This is the week that pushed me over the edge of being merely concerned about our democracy surviving, to freaking out about the fact that it truly seems threatened by Trump.
Which is scary.
Being as old as I am -- 70 -- I've lived through Richard Nixon (Watergate), Ronald Reagan (Iran/Contra), Bill Clinton (blow job, yawn), George W. Bush (no Iraq weapons of mass destruction), and various other WTF-is-going-on scandalous presidential behavior.
But Donald Trump is in a league of his own. And that's not a compliment. He's the only president who has refused to abide by norms of generally decent behavior that have allowed our country to remain a vibrant democracy through good times and bad.
Until now I've read books that disturbed me with the possibilities they raised of what could happen to the United States in these Trumpian times. How Democracies Die. The Monarchy of Fear. An Uncivil War.
After this week's events, my brain has jumped from possibility mode to holy shit we're in deep trouble mode.
I hope I'm wrong. I hope our national institutions -- Congress, courts, public opinion, elections -- are up to the job of keeping Trump from becoming the dictator president he clearly wants to be.
At the moment things don't look very encouraging, though. Let's count some of the reasons I feel this way.
(1) Most Republicans are willing to let Trump do whatever the hell he wants. His Gallup approval rating has jumped six points to 45% recently. Trump's approval among Republicans is 89%, among Democrats 8%, among Independents 39%. But Trump only considers himself president of his base, not the whole country. So he feels entitled and emboldened.
(2) William Barr, his Attorney General, seems determined to be Trump's personal lawyer rather than an impartial dispenser of justice. He unilaterally determined that Trump didn't obstruct justice after Mueller said evidence of this was equivocal. This week Barr claimed that the Trump campaign was "spied" on even though there's no evidence of this. A hit job on people considers to be his enemies seems to be Barr's goal. And Barr is doing his best to keep the Mueller report as hidden as possible.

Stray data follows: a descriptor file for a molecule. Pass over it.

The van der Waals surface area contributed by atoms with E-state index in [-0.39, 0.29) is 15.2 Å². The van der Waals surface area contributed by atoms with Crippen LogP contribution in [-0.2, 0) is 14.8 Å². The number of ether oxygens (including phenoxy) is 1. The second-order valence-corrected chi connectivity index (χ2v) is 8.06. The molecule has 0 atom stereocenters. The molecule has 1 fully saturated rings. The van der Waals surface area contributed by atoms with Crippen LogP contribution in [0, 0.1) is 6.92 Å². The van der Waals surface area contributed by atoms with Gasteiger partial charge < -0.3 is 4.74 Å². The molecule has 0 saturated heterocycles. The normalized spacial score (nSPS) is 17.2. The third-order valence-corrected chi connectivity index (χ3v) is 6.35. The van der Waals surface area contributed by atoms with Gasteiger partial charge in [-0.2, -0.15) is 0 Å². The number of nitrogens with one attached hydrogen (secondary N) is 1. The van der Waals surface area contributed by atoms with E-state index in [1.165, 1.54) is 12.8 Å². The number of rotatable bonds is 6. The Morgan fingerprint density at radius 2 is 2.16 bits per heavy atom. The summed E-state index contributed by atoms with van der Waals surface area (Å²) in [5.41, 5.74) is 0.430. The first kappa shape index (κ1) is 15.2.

(3) Trump wanted Kirstjen Nielsen, the homeland security secretary, to close the border with Mexico, even though Nielsen told him this would be illegal. Nielsen then resigned. Now Trump is putting his cronies in charge of immigration policies. Rather than being embarrassed by reporting that a plan to move migrant detainees to sanctuary cities had been considered, but rejected, Trump now is saying he is seriously considering doing this -- an atrocious and likely also illegal move.
(4) The Mueller investigation was treasonous, according to Trump. He's used that term 26 times. Greg Sargent writes, "Because Trump knows the seriousness of the charge, he therefore must be interpreting treason the way King Henry VIII did, in the lèse-majesté sense: Treason is anything that offends the dignity of the sovereign. Disagreement with Trump is an offense against the state, just as Henry executed unfaithful wives for treason."
(5) Trump reportedly offered to pardon the acting Homeland Security director if he violated the law and was arrested for blocking entry into the U.S. along the border with Mexico. That's obstruction of justice, but since his Attorney General believes it is impossible for a president to obstruct justice, Trump feels free to indulge his dictatorial tendencies.
Maybe this is a low point for American democracy and an upswing is coming. If so, it can't come soon enough for me. We can't wait for the 2020 election to make things right.
And I've got to say that while until now I've scoffed at Bill Maher's contention that if Trump loses the election he won't leave office willingly, that possibility is starting to seem a lot more likely to me.